What about your long term prospects?

Looking further ahead, below is a rough guide for what graduates went on to earn.

Economics

The graph shows median earnings of graduates who achieved a degree in this subject area one, three and five years after graduating from here.

£20k

£20k

£26k

£26k

£25k

£25k

Note: this data only looks at employees (and not those who are self-employed or also studying) and covers a broad sample of graduates and the various paths they've taken, which might not always be a direct result of their degree.

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This is the percentage of applicants to this course who received an offer last year, through Ucas.

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This is what the university has told Ucas about the course. Use it to get a quick idea about what makes it unique compared to similar courses, elsewhere.

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Course location and department:

This is what the university has told Ucas about the course. Use it to get a quick idea about what makes it unique compared to similar courses, elsewhere.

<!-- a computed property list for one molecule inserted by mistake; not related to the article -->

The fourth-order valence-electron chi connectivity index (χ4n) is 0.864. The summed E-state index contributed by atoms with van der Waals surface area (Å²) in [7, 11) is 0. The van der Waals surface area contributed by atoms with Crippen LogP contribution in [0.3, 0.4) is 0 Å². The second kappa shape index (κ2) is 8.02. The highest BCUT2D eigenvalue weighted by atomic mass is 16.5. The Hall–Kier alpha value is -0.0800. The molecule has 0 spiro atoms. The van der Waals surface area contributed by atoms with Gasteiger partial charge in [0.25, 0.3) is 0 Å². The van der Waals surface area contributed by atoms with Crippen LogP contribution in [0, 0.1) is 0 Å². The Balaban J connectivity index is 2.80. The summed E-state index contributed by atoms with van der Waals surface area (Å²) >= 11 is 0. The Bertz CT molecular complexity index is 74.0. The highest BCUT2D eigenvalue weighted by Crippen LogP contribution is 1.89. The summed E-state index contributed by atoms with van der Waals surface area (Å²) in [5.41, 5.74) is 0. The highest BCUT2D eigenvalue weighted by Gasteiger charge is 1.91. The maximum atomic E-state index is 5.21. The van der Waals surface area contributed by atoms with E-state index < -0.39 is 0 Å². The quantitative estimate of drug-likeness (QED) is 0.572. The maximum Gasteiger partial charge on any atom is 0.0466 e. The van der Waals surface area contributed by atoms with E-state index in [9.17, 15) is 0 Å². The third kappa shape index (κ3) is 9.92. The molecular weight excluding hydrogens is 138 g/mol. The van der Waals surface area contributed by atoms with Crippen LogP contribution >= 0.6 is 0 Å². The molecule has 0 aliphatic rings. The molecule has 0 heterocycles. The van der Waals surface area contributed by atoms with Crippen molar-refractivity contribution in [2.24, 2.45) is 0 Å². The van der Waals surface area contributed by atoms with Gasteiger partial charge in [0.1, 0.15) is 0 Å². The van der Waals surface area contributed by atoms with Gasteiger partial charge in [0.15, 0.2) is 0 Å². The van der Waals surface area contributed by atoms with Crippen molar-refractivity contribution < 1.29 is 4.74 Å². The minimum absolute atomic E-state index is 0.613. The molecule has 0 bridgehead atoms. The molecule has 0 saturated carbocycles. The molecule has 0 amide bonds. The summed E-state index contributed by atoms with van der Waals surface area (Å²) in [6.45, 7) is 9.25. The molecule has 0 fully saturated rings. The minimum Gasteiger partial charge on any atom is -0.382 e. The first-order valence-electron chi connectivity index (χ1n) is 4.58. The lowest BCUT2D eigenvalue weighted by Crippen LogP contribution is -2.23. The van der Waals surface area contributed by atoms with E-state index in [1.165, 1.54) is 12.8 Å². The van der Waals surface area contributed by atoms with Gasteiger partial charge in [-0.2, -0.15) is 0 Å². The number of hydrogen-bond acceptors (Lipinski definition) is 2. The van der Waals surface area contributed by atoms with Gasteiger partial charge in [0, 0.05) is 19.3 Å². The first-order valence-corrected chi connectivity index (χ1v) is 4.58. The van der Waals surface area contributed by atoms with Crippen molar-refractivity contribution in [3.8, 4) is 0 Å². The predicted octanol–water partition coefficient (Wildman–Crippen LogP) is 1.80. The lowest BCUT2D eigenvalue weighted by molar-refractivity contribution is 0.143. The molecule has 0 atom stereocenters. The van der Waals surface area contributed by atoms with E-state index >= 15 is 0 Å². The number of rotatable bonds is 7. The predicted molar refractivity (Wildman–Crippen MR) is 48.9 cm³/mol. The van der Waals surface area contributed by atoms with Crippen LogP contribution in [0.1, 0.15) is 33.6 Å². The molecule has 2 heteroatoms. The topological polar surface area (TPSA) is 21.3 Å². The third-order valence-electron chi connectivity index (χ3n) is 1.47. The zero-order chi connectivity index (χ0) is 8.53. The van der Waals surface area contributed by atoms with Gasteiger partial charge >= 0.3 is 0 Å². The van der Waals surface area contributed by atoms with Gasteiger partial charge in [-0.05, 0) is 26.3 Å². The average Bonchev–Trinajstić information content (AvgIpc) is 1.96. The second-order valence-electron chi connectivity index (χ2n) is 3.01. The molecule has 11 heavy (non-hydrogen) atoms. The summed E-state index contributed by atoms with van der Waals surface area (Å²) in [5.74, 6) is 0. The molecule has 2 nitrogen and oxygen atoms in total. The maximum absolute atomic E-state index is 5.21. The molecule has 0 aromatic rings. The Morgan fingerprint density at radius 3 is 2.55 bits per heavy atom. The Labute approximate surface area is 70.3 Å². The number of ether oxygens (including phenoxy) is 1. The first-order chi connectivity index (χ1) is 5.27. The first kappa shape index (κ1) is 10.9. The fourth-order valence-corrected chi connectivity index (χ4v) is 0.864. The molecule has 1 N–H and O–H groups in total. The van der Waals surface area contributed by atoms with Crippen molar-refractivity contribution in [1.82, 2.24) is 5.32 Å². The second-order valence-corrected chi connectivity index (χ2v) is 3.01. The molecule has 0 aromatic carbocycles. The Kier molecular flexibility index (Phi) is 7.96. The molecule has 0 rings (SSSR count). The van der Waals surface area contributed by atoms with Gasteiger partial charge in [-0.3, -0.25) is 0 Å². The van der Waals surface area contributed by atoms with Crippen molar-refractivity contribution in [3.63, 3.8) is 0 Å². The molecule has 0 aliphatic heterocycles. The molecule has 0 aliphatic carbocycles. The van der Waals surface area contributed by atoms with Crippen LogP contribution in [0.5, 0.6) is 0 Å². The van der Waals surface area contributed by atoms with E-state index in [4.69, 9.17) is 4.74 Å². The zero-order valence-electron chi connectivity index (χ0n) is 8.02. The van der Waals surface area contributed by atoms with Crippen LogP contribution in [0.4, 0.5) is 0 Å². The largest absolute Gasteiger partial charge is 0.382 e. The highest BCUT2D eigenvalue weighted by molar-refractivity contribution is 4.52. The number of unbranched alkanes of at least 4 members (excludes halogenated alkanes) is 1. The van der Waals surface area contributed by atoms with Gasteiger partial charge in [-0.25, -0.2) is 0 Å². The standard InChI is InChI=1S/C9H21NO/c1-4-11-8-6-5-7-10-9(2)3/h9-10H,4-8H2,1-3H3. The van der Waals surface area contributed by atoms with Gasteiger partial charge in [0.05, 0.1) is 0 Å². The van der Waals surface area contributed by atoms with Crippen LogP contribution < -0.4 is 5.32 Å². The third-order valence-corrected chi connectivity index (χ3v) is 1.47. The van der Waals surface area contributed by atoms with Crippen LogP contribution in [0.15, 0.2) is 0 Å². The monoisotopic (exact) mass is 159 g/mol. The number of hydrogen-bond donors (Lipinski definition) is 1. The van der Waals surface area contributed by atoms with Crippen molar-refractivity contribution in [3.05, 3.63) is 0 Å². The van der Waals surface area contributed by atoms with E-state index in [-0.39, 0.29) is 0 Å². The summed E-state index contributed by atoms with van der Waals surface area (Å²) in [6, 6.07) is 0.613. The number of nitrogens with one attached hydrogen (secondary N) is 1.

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Teaching Excellence Framework (TEF):

We've received this information from the Department for Education, via Ucas. This is how the university as a whole has been rated for its quality of teaching: gold silver or bronze. Note, not all universities have taken part in the TEF.

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This information comes from the National Student Survey, an annual student survey of final-year students. You can use this to see how satisfied students studying this subject area at this university, are (not the individual course).

We calculate a mean rating of all responses to indicate whether this is high, medium or low compared to the same subject area at other universities.

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This information is from the Higher Education Statistics Agency (HESA).